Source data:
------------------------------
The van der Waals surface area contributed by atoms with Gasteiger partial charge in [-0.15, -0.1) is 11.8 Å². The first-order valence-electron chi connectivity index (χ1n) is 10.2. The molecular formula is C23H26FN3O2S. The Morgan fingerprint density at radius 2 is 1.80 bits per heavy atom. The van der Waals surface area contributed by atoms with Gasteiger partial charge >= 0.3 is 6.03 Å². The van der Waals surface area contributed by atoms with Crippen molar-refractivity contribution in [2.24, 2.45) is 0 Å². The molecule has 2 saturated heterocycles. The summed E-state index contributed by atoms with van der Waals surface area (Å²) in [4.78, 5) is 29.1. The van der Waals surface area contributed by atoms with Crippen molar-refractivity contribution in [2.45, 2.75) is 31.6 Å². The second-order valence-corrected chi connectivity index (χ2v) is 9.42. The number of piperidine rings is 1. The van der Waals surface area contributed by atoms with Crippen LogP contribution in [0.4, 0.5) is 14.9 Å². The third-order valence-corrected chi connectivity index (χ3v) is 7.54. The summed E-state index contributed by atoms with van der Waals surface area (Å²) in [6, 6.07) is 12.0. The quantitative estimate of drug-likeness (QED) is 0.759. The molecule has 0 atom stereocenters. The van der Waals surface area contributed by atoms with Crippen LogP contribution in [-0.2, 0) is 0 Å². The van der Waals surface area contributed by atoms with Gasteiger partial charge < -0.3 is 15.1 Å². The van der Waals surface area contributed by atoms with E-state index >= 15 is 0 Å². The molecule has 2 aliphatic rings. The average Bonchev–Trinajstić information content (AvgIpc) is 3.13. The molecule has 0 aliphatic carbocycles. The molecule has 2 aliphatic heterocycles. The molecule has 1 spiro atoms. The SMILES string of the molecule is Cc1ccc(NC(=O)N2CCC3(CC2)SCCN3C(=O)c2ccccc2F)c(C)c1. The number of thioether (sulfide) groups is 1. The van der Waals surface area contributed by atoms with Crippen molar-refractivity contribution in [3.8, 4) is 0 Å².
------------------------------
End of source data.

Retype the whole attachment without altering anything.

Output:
The van der Waals surface area contributed by atoms with Gasteiger partial charge in [-0.15, -0.1) is 11.8 Å². The first-order valence-electron chi connectivity index (χ1n) is 10.2. The molecular formula is C23H26FN3O2S. The Morgan fingerprint density at radius 2 is 1.80 bits per heavy atom. The van der Waals surface area contributed by atoms with Gasteiger partial charge >= 0.3 is 6.03 Å². The van der Waals surface area contributed by atoms with Crippen molar-refractivity contribution in [2.24, 2.45) is 0 Å². The molecule has 2 saturated heterocycles. The summed E-state index contributed by atoms with van der Waals surface area (Å²) in [4.78, 5) is 29.1. The van der Waals surface area contributed by atoms with Crippen molar-refractivity contribution in [2.45, 2.75) is 31.6 Å². The second-order valence-corrected chi connectivity index (χ2v) is 9.42. The number of piperidine rings is 1. The van der Waals surface area contributed by atoms with Crippen LogP contribution in [0.4, 0.5) is 14.9 Å². The third-order valence-corrected chi connectivity index (χ3v) is 7.54. The summed E-state index contributed by atoms with van der Waals surface area (Å²) in [6, 6.07) is 12.0. The quantitative estimate of drug-likeness (QED) is 0.759. The molecule has 0 atom stereocenters. The van der Waals surface area contributed by atoms with Crippen LogP contribution in [-0.2, 0) is 0 Å². The van der Waals surface area contributed by atoms with Gasteiger partial charge < -0.3 is 15.1 Å². The van der Waals surface area contributed by atoms with E-state index >= 15 is 0 Å². The molecule has 2 aliphatic rings. The average Bonchev–Trinajstić information content (AvgIpc) is 3.13. The molecule has 0 aliphatic carbocycles. The molecule has 2 aliphatic heterocycles. The molecule has 1 spiro atoms. The SMILES string of the molecule is Cc1ccc(NC(=O)N2CCC3(CC2)SCCN3C(=O)c2ccccc2F)c(C)c1. The number of thioether (sulfide) groups is 1. The van der Waals surface area contributed by atoms with Crippen molar-refractivity contribution in [3.8, 4) is 0 Å².